Recurrent Hypoglycemia Secondary to Metformin Toxicity in the Absence of Co-ingestions

A Case Report

Sarah Aldobeaban; Bandr Mzahim; Abdussalam Ali Alshehri


J Med Case Reports. 2018;12(223) 

In This Article

Case Presentation

A 23-year-old Arabic single woman was brought to our emergency department (ED) by her family around 4 hours after intentional metformin ingestion. She was on metformin for weight reduction (her body mass index was 28), as she was found to have polycystic ovarian syndrome (PCOS). She ingested around 60 tablets of 500 mg metformin as a suicide attempt after she experienced a stressful social event. Four years prior, she had undergone a kidney donation to her brother, who had renal failure due to an unknown cause, and otherwise she was healthy. She was not known to have any psychiatric illness or previous suicidal ideation or attempt. There was no history of smoking or alcohol intake. She does not have any family history of diabetes mellitus or mental illnesses. On examination, she was alert and well-nourished but generally fatigued, with no pallor, jaundice, or cyanosis. Her vital signs were as follows: blood pressure 119/65 mmHg, heart rate 122 beat/min, respiratory rate 20 breaths/min, pulse oximetry oxygen saturation 100% on room air, and oral temperature 36.9 °C. She had dry and cool skin, and bilaterally mid-sized pupils, equal and reactive. The rest of her physical examination was unremarkable.

Her bedside point-of-care capillary blood glucose level was checked, and it was low. A peripheral intravenous cannula was inserted, and blood extracted followed by administration of 50 ml (25 g) of 50% dextrose (D50) solution. Her blood glucose level was 6.3 mg/dL in serum chemistry; however, it increased to 106 mg/dL after the D50. After that, 5% dextrose-water solution was initiated as a maintenance infusion. Her blood investigation results are summarized in Table 1. They were unremarkable except for a very low blood glucose level, leukocytosis, hypocalcemia, hyperphosphatemia, and mild creatinine elevation. An initial venous blood gases reading revealed pH: 7.18; PO2: 76.9 mmHg; PCO2: 40.3 mmHg; and bicarbonate of 14.3 mmol/L. Her first lactate level was elevated (8.4 mmol/L), and so a 1 L bolus of Ringer lactate solution was given. Her serial venous blood gases and lactate measurements are shown in Table 2. Results of analyses of her acetaminophen and aspirin levels were negative. In addition, urine analysis as well as urine pregnancy test results were negative.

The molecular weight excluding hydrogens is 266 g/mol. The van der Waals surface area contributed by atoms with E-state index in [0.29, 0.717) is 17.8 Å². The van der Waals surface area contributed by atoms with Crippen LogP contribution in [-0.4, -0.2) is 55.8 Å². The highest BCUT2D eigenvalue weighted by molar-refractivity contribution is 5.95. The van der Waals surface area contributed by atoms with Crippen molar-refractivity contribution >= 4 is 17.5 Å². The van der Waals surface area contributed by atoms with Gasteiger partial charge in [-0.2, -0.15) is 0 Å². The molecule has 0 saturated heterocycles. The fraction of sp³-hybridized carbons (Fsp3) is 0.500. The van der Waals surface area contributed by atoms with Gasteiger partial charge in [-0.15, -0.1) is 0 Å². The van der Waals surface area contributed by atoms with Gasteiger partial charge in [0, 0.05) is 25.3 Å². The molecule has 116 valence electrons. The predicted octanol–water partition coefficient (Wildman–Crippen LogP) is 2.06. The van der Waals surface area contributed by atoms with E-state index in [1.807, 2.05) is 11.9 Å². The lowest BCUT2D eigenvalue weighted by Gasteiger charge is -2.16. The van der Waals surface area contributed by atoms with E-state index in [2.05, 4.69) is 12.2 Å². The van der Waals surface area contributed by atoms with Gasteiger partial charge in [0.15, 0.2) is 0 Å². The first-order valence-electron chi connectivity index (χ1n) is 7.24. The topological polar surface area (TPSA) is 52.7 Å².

Two hours later, her capillary blood glucose dropped to 38 mg/dL, and another 50 mL ampule of D50 was infused, which increased her glucose level to 319 mg/dL. During the hospital stay, her blood sugar was monitored frequently (Table 3). As our patient had worsening lactic acidosis, a nephrologist was urgently consulted, and she was admitted to the intensive care unit (ICU). She had a drop in her blood pressure, and so norepinephrine infusion was initiated. After that, continuous renal replacement therapy (CRRT) was started. At around 3 hours later, her blood sugar dropped to 42 mg/dL, and another dextrose bolus was given. After 13 hours of CRRT initiation, the norepinephrine infusion was discontinued, and our patient was hemodynamically stable. The CRRT was continued for 24 hours. Our patient's renal and liver function tests did not worsen and remained within normal limits till hospital discharge.

On day 3, she was transferred to the ward with normal mental status and vital signs. She was tolerating oral intake and did not develop any more hypoglycemic attacks. The psychiatrist was consulted for further assessment and treatment. On the fifth day of hospitalization, our patient was discharged home with a good health status. This patient was provided, as a part of our multidisciplinary discharge planning, with follow-up appointments within 1 month for internal medicine, nephrology, and psychiatry. As per our medical records, this patient did not show up for any of these outpatient follow-up appointments.